Following almost year of hearings, the planning board has approved Montclair Acquisition Partners LLC’s request to remove a car stacking system that’s been deemed unsafe, and replace it with parking spaces and a mostly valeted system at the Orange Road Garage.

The deck and its lift-and-stack system, which the board approved in 2017, were expected to accommodate 614 cars, with 123 valeted and 116 on the lifts. In January, the developer’s attorney, Tom Trautner, told the board that the lift system — which had already been installed — could not be utilized due to engineering problems and has been deemed unsafe. MAP is now in litigation against the company that installed it, Trautner said. 

The developer’s parking expert told the board that the garage could park up to 694 vehicles in the case of a special event, valeting up to 426 vehicles and lining cars up, up to nine vehicles deep. 

But throughout the application process, board members and the planning board’s parking expert had been concerned that the garage would not be able to accommodate the demand, especially in the case of a special event at the MC Hotel. The garage is expected to accommodate parking for hotel guests, Valley & Bloom residents, Board of Education administrators, office users, retail employees and the general public. Board members also had concerns a mostly valeted system could create longer waiting periods for car retrievals.

Also at issue has been an easement granted in 2017 to the developer of up to 20 inches in spots into the municipal right of way, in order to accommodate the stacking system. Board members in previous hearings had questioned if the facade should be torn down and moved back since the stacking system was no longer an option. The developer said the $1 million that it would cost to remove the facade would be a hardship on top of the $5.4 million MAP had already spent on the buildout.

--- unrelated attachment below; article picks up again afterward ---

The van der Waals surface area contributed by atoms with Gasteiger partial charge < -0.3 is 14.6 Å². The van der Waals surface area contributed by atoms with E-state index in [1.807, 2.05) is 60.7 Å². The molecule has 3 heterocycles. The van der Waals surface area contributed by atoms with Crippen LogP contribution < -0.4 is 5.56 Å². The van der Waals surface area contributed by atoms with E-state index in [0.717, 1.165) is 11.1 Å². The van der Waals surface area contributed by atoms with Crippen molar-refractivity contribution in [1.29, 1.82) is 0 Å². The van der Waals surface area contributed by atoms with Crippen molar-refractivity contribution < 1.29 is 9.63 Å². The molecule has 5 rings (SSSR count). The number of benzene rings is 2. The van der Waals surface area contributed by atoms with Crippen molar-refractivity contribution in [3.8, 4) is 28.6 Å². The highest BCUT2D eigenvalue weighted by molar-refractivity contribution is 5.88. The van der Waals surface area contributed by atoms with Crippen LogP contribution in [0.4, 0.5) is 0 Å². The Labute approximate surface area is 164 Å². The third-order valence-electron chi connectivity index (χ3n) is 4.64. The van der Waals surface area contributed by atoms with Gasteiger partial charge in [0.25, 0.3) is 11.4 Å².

At an April 12 planning board meeting, the board tasked the developer’s attorney, board attorney Arthur Neiss and board consultant Gerry Giosa to draft an agreement creating penalties if garage users are not accommodated — for instance, if drivers suffered excessively long retrieval times, or if not enough valets were present.

The board rejected that proposed resolution. Chairman John Wynn instead added six conditions to the application that must be met by the developer. The conditions will apply to any future owner if MAP decides to sell.

  • The garage can not close or deny public access unless it reaches capacity. 
  • One valet attendant will be required for every 35 cars parked on fourth and sixth floors. Those two floors have the combined capacity for 279 potential valeted parking spaces. 
  • The hotel must have its own valet staff for parking on the fifth floor, and may not use other floors within the garage unless the fifth floor is full.  
  • The township has the right to make on-site observations and to conduct parking counts without any notice.
  • The owner must maintain detailed hour-by-hour records of garage-occupancy levels and use of valet attendants, which will be submitted to the planning department on a quarterly basis for seven years.
  • The developer must create a change in the concrete pattern from the sidewalk to delineate the driveway to alert pedestrians of ingoing and outcoming vehicles. 

If the conditions are not met, the town can seek legal recourse in municipal court, Trautner said.

Board members Keith Brodock, Carmel Loughman, Wynn and Daniel Gilmer voted for the application. Carole Willis, Councilwoman Robin Schlager and Mayor Sean Spiller abstained. Newly appointed members Jeff Jacobson and Michael Graham could not vote because they had not been on the board throughout earlier hearings. Anthony Ianuale recused himself from all hearings.

The Orange Road Garage redevelopment originally dates back to 2012 when The Gateway Redevelopment Area was created by the township and Pinnacle Cos. partnered with MAP Urban Renewal to refurbish the parking deck. According to township records, the township created the Orange Road Parking Plaza in 1948 and made a subsequent 1967 purchase of what is now Centro Verde Way for access from Valley Road, combining the lots and declaring it a redevelopment area. The town leased the land to DCH Auto Group who built a smaller deck in 2004, with Montclair retaining exclusive rights to 78 spaces, historically used by the neighboring Board of Education office, for $1. 

Subsequently, MAP, replaced by LCOR, developed the hotel parcel and the Valley & Bloom development.